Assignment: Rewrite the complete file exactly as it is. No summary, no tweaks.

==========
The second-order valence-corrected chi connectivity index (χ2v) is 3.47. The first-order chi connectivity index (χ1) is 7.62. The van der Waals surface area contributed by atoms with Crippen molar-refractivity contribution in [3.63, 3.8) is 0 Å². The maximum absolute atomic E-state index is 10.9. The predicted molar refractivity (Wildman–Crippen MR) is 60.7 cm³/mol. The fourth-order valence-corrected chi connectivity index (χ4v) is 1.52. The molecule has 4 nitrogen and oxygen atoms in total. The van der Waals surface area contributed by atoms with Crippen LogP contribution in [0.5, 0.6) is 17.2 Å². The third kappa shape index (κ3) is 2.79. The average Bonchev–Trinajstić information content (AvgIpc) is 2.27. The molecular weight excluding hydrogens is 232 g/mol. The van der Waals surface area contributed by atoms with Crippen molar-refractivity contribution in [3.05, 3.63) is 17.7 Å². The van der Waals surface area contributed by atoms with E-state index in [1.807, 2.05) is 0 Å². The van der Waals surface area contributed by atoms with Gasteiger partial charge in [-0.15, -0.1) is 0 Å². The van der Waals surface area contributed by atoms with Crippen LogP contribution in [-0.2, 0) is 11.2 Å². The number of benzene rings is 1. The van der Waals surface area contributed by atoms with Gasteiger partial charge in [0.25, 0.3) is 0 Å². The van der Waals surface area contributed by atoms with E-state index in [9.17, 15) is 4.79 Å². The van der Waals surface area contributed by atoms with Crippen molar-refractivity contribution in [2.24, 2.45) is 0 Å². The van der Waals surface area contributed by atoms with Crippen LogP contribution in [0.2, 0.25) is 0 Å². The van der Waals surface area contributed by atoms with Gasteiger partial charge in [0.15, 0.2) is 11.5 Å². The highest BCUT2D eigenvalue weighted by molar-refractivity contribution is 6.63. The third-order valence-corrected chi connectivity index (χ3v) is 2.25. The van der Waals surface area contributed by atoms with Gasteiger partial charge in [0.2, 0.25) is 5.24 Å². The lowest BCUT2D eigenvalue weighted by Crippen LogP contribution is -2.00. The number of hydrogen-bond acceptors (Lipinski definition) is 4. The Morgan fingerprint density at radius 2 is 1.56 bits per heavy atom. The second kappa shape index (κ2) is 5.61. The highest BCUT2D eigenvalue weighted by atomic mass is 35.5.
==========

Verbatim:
The second-order valence-corrected chi connectivity index (χ2v) is 3.47. The first-order chi connectivity index (χ1) is 7.62. The van der Waals surface area contributed by atoms with Crippen molar-refractivity contribution in [3.63, 3.8) is 0 Å². The maximum absolute atomic E-state index is 10.9. The predicted molar refractivity (Wildman–Crippen MR) is 60.7 cm³/mol. The fourth-order valence-corrected chi connectivity index (χ4v) is 1.52. The molecule has 4 nitrogen and oxygen atoms in total. The van der Waals surface area contributed by atoms with Crippen LogP contribution in [0.5, 0.6) is 17.2 Å². The third kappa shape index (κ3) is 2.79. The average Bonchev–Trinajstić information content (AvgIpc) is 2.27. The molecular weight excluding hydrogens is 232 g/mol. The van der Waals surface area contributed by atoms with Crippen molar-refractivity contribution in [3.05, 3.63) is 17.7 Å². The van der Waals surface area contributed by atoms with E-state index in [1.807, 2.05) is 0 Å². The van der Waals surface area contributed by atoms with Gasteiger partial charge in [-0.15, -0.1) is 0 Å². The van der Waals surface area contributed by atoms with Crippen LogP contribution in [-0.2, 0) is 11.2 Å². The number of benzene rings is 1. The van der Waals surface area contributed by atoms with Gasteiger partial charge in [0.25, 0.3) is 0 Å². The van der Waals surface area contributed by atoms with E-state index in [9.17, 15) is 4.79 Å². The van der Waals surface area contributed by atoms with Crippen molar-refractivity contribution in [2.24, 2.45) is 0 Å². The van der Waals surface area contributed by atoms with Crippen LogP contribution in [0.2, 0.25) is 0 Å². The van der Waals surface area contributed by atoms with Gasteiger partial charge in [0.15, 0.2) is 11.5 Å². The highest BCUT2D eigenvalue weighted by molar-refractivity contribution is 6.63. The third-order valence-corrected chi connectivity index (χ3v) is 2.25. The van der Waals surface area contributed by atoms with Gasteiger partial charge in [0.2, 0.25) is 5.24 Å². The lowest BCUT2D eigenvalue weighted by Crippen LogP contribution is -2.00. The number of hydrogen-bond acceptors (Lipinski definition) is 4. The Morgan fingerprint density at radius 2 is 1.56 bits per heavy atom. The second kappa shape index (κ2) is 5.61. The highest BCUT2D eigenvalue weighted by atomic mass is 35.5.